This message is most simply formulated by all of them as some form of the golden rule.  The consequence of the golden rule is nonviolence, just as the consequence of Immanuel Kant’s categorical imperative is nonviolence: always treat every person as an end in themselves never merely as a means (1964).  If persons are treated as ends in themselves, they cannot be legitimately killed in any form of military or violent conflict.

            What all these sources of authentic religion have in common is the inseparability of myself from the other within a diversity embraced by a unity that cannot be dissolved but makes possible affirmation and recognition of that diversity.   The alternative to this, and the root cause of violence in my view, is fragmentation: the human mind, out of touch with its epistemic or metaphysical ground, objectifying and alienating the other as an opposite, as a contradiction to my being, as evil, or as enemy.  This is both philosophically and religiously false, and ultimately denies its own being which cannot be affirmed apart from its unity in diversity with the being of the other.  Below, I will return to practical ways that we can promote the unity in diversity of human kind.

2.  Four forms of violence in today’s world

            If the source of nonviolence flows from our oneness as human beings, then violence is everything that structurally, economically, socially, politically, or personally denies this principle of unity in diversity.  Violence is what violates the personhood of other human beings, whether using them without their consent, manipulating them, coercing them, or harming them physically, economically, socially, culturally, or personally.  The heart of all the great religions is the respect for the diversity of each person as an end in his or her self, and a concomitant affirmation of the unity of all persons that makes this respect possible.  From this principle, I have derived the following description of the deep violence of today’s world disorder in terms of both extent and significance. 

            Four categories of violence are outlined below in order of their pervasiveness and significance:  first, structural violence (primarily poverty and deprivation) and the process of creating ever-more structural violence, second, the imperial violence of nation-states that extends and maintains this structural violence, third, the nihilistic violence imbedded in weapons of mass destruction such as nuclear weapons, and, fourth, revolutionary and rebellious violence that reacts to the first three forms of violence, often with religious, ethnic, or sectarian identities that inspire more violence. 

            First, the central form of violence on our planet today involves the dynamic of structural violence that results in the impoverishment of the vast majority.  This structural violence is an historical consequence of the system of the private accumulation of wealth that has been imposed upon the world for the past several centuries.   Today, half the world — more than three billion people — live on less than two dollars a day.    Nearly a billion people entered the twenty-first century unable to read a book or sign their names.  Less than one per cent of what the world spends each year on weapons can put every child on Earth into school.  The poorer the country, the more likely it is that debt repayments are being extracted directly from people who neither contracted the loans nor received any of the money.  The developing world now spends $13 on debt repayment for every $1 it receives in grants.  Approximately 790 million people in the developing world are still chronically undernourished.  30,000 children die each day due to poverty.  2.2 million children die each year because they have not been immunized. Some 1.1 billion people in developing countries have inadequate access to water, and 2.6 billion lack basic sanitation.  The slice of the economic pie taken by the richest 1% of the world’s people is the same size as that available to the poorest 57% of humankind.  The Gross Domestic Product of the poorest 48 nations (i.e. a twenty-five percent of the world’s countries) is less than the wealth of the world’s three richest people combined. (These global statistics are found at http://www.globalissues.org.)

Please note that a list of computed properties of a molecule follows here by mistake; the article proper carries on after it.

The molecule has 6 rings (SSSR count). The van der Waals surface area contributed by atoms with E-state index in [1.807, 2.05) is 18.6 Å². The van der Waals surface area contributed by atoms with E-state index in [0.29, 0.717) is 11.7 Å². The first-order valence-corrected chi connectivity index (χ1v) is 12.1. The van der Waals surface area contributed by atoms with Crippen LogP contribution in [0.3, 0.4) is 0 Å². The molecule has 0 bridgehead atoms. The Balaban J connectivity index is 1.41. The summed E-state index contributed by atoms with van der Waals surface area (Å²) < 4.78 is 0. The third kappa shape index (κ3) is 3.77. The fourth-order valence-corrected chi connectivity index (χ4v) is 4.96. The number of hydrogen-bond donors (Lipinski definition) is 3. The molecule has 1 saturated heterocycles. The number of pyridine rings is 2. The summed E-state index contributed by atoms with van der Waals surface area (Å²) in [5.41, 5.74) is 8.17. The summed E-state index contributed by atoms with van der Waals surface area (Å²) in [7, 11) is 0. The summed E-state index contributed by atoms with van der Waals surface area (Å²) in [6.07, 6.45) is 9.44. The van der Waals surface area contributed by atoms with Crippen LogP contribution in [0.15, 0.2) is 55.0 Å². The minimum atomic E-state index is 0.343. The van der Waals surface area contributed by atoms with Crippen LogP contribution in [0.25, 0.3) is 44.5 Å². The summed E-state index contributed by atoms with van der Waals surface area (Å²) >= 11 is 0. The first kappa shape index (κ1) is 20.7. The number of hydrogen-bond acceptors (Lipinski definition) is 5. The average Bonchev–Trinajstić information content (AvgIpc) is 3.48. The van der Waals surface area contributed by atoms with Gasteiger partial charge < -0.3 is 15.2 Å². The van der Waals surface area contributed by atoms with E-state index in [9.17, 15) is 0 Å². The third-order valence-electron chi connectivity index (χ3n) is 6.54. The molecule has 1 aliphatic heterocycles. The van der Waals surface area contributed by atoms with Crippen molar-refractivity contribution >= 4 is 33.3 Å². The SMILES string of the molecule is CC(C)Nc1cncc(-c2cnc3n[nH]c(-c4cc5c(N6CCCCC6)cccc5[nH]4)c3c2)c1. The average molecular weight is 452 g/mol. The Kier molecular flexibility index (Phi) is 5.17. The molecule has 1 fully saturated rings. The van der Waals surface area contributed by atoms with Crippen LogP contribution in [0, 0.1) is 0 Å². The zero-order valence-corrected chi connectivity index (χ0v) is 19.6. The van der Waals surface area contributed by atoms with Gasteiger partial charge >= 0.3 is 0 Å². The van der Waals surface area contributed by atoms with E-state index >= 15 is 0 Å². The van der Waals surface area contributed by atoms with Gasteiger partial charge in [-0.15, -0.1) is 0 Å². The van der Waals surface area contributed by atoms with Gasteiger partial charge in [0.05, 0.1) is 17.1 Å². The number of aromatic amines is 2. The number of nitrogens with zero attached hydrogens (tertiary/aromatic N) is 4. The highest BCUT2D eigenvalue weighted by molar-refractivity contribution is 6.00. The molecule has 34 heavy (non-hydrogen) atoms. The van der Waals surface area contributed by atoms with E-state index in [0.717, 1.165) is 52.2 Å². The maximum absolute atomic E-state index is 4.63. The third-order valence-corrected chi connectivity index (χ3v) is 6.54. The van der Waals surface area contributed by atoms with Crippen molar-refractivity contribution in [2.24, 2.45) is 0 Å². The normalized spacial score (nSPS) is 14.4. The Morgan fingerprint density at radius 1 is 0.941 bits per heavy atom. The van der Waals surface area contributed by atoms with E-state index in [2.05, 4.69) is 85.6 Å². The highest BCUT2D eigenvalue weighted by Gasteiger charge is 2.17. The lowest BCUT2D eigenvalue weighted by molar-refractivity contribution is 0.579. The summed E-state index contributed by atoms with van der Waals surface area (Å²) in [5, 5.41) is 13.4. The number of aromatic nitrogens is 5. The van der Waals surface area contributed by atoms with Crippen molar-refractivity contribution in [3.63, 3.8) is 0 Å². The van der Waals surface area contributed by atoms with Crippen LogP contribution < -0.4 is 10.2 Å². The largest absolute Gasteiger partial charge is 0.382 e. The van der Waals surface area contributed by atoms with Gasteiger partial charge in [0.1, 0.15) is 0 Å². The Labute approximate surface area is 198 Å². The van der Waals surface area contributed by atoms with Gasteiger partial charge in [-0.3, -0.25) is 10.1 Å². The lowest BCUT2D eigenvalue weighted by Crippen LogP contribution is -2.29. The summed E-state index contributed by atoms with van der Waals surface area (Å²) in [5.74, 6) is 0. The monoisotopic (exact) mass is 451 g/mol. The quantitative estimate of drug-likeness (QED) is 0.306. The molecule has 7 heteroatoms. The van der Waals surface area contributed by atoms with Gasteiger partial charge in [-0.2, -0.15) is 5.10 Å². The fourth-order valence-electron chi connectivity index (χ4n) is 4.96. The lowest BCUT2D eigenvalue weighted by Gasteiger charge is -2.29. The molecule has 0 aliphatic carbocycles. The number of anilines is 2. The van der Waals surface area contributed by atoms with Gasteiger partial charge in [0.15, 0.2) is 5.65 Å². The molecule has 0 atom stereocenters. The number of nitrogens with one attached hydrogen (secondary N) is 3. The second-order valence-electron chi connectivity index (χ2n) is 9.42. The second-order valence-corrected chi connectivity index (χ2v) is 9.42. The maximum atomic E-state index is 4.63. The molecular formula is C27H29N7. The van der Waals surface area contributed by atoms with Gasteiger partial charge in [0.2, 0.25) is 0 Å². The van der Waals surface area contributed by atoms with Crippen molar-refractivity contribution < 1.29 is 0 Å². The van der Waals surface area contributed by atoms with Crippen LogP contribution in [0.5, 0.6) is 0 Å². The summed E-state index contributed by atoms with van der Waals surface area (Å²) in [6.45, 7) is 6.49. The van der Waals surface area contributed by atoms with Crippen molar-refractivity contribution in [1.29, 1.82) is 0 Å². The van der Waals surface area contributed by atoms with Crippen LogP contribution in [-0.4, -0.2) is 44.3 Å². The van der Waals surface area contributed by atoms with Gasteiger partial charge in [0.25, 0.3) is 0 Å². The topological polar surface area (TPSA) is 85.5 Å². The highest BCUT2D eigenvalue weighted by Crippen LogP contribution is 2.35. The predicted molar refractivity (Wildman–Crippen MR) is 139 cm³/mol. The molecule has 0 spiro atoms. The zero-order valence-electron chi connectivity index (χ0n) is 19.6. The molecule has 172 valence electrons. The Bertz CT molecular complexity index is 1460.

The second form of violence after structural violence involves the imperial violence of nation-states working to enhance, enforce, and control the populations subjected to structural violence.  This system of sovereign nation-states was first formally recognized in the 1648 Treaty of Westphalia (see Philpott, 2001).   These early imperial centers proceeded to divide the world among themselves, appropriating for themselves the cheap slave labor and resources of the majority of humankind who were organized as colonies of these imperial centers of power.   The imperial powers controlled this system under their ideology of sovereign nation-states and claimed imperial rights of domination over their colonies.  The imperial nations all adopted the ideology of Adam Smith “free trade” as a cover for their nationalistic competition to control the global wealth-producing process in their own interests (Smith, 2006, chs. 1-4).  They affirmed the ideology of unlimited capital expansion (at the expense of nature and the poor) as the only possible route to development and prosperity but attempted to channel this process of expansion to the ruling classes of their respective nation-states.